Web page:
“If you’re looking at someone who’s asleep on the street, you can’t help but ask yourself why they’re there, if there aren’t enough programs to help them,” says Amy Millan, singer for Montreal-rooted troupe Stars, who spent most of her teenage years rocking out with Haines, then most of her adult life distancing herself, despite the fact that they obsess over the same themes.

Millan, reached on the phone the next day in Western Canada, several time zones away from Haines’ storm-sieged locale, began musing about poverty because of Montreal’s formerly ambitious construction. Her band’s latest album, The North, is adorned with a photograph of the Habitat 67 complex.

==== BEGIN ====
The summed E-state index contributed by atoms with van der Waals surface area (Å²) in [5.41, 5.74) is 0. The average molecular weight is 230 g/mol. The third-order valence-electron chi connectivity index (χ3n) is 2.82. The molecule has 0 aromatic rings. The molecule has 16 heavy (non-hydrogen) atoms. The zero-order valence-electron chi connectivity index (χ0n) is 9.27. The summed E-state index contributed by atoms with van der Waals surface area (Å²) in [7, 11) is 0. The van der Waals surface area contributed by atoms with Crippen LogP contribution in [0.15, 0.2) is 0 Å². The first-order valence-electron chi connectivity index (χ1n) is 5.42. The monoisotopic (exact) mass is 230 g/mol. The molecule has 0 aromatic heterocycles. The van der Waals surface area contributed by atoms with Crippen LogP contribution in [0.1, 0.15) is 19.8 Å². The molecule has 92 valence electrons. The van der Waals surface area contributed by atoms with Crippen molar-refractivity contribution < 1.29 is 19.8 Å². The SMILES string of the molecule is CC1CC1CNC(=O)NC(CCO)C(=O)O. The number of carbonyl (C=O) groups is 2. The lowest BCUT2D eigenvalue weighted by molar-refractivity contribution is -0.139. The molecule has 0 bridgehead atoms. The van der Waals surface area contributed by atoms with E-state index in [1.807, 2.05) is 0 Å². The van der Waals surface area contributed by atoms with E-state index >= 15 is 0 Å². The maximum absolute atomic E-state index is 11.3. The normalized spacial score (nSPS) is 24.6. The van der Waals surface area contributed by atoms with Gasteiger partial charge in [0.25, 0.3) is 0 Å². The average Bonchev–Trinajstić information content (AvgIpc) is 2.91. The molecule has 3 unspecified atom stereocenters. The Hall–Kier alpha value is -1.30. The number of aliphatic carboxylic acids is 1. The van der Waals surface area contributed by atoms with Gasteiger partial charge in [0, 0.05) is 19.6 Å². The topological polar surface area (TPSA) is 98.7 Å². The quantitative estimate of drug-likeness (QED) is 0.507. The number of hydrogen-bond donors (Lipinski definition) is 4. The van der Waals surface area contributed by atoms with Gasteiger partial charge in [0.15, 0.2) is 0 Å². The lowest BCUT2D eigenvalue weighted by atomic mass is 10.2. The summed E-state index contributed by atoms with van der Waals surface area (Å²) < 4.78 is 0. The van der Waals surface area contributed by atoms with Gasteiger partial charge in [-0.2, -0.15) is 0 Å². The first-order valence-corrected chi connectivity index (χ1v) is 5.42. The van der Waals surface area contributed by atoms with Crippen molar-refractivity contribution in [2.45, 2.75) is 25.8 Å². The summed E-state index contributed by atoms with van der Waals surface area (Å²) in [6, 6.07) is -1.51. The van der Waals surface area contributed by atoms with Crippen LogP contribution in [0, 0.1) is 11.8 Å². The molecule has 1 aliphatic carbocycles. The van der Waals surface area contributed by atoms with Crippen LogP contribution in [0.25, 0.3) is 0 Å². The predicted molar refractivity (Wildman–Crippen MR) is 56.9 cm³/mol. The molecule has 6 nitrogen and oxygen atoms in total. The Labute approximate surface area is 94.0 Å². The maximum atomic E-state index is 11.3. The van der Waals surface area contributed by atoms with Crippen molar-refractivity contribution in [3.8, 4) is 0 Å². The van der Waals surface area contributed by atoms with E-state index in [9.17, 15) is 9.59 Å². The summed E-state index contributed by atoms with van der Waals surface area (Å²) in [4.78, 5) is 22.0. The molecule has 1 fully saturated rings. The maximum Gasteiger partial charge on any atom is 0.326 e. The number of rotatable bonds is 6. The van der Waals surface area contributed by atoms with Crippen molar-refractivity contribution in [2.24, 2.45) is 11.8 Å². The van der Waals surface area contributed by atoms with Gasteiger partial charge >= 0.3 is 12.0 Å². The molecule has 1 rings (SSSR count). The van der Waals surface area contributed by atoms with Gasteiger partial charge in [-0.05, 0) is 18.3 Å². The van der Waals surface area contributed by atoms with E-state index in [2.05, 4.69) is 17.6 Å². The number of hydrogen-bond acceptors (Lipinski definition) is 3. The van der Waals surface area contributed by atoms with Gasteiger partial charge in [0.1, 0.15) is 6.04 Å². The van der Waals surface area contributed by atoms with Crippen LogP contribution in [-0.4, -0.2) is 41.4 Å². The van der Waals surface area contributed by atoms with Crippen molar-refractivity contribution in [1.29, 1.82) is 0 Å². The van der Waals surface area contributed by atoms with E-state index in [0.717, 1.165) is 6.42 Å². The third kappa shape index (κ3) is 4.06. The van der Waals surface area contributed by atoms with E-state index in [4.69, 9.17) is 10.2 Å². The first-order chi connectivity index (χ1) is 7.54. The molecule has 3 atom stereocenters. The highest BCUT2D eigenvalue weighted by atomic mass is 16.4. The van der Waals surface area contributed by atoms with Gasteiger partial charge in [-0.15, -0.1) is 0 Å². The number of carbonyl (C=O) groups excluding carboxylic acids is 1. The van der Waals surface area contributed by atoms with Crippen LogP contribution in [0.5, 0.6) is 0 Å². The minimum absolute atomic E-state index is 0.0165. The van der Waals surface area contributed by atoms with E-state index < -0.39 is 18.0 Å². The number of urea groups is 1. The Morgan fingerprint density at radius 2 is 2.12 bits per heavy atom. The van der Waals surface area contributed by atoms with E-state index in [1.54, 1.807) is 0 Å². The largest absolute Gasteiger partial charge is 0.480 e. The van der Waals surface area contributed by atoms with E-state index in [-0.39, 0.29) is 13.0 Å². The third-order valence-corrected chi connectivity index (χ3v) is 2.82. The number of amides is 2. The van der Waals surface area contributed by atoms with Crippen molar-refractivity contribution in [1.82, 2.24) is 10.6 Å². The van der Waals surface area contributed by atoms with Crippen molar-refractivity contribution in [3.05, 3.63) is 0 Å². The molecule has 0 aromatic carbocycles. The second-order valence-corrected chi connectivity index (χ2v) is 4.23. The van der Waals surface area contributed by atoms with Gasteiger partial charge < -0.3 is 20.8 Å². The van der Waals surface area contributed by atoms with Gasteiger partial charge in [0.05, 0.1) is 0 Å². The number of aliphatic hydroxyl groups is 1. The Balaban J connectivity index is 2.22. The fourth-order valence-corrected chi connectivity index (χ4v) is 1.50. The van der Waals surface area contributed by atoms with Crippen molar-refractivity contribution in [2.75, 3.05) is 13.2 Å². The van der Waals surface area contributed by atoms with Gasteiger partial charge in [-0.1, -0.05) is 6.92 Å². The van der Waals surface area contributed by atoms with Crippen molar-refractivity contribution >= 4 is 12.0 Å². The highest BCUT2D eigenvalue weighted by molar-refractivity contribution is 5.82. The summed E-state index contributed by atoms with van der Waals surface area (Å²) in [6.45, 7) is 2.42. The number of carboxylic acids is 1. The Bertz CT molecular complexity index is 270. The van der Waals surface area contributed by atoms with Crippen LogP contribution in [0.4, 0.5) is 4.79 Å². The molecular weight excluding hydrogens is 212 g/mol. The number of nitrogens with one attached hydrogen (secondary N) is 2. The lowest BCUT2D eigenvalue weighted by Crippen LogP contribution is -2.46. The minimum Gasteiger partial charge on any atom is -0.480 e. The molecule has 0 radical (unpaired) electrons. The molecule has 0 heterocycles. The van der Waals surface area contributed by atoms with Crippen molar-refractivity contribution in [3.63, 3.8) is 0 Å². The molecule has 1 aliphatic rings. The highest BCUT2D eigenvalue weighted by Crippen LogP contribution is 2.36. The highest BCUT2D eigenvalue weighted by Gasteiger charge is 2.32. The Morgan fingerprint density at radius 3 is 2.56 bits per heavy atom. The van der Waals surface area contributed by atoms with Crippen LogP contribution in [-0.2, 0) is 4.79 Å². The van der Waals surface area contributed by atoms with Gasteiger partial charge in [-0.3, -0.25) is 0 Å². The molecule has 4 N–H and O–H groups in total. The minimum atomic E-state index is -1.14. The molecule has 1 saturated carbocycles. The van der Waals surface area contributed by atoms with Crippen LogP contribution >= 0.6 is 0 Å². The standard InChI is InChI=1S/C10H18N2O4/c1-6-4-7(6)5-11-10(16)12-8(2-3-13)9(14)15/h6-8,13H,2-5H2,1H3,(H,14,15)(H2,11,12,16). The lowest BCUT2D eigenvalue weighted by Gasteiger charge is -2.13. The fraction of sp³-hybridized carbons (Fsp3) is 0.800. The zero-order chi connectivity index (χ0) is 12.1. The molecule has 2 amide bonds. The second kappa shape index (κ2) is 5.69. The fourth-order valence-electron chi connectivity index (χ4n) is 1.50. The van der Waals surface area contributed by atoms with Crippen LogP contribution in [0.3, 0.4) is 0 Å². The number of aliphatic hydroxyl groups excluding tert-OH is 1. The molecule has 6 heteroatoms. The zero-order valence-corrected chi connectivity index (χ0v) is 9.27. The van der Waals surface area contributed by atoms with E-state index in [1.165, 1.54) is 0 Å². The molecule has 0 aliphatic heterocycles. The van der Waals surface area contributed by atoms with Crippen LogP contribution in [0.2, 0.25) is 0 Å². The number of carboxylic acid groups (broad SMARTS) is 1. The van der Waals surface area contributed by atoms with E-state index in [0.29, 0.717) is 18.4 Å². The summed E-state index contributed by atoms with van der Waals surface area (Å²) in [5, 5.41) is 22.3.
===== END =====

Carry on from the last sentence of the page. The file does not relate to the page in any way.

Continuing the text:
“What I love about that image is that it looks futuristic, it doesn’t look like something that actually exists. But not only does it exist, it was created in the 1960s, built for the World Fair’s athletes to stay in, now converted into condos,” she says, adding that the complex’s architects likely thought homelessness would be a thing of the past long before 2012. “I think in the late ’60s and early ’70s in Canada, there was this utopian idea of what the country could be. We grew up in that Canada, and its being destroyed by our current government, which cuts funding to social programs and to the arts, silences scientists. So that album cover, and these new songs, are a way for us to try and ignite the memory of the kind of Canada we want.”

Idyllic memories

Both Haines and Millan share those idyllic memories, and will likely have a chance to reminisce for the first time in ages over the next few months as they kick off a joint cross-country tour with the first gig in Victoria on Fri., Nov. 9 at the Save-On-Foods Memorial Centre.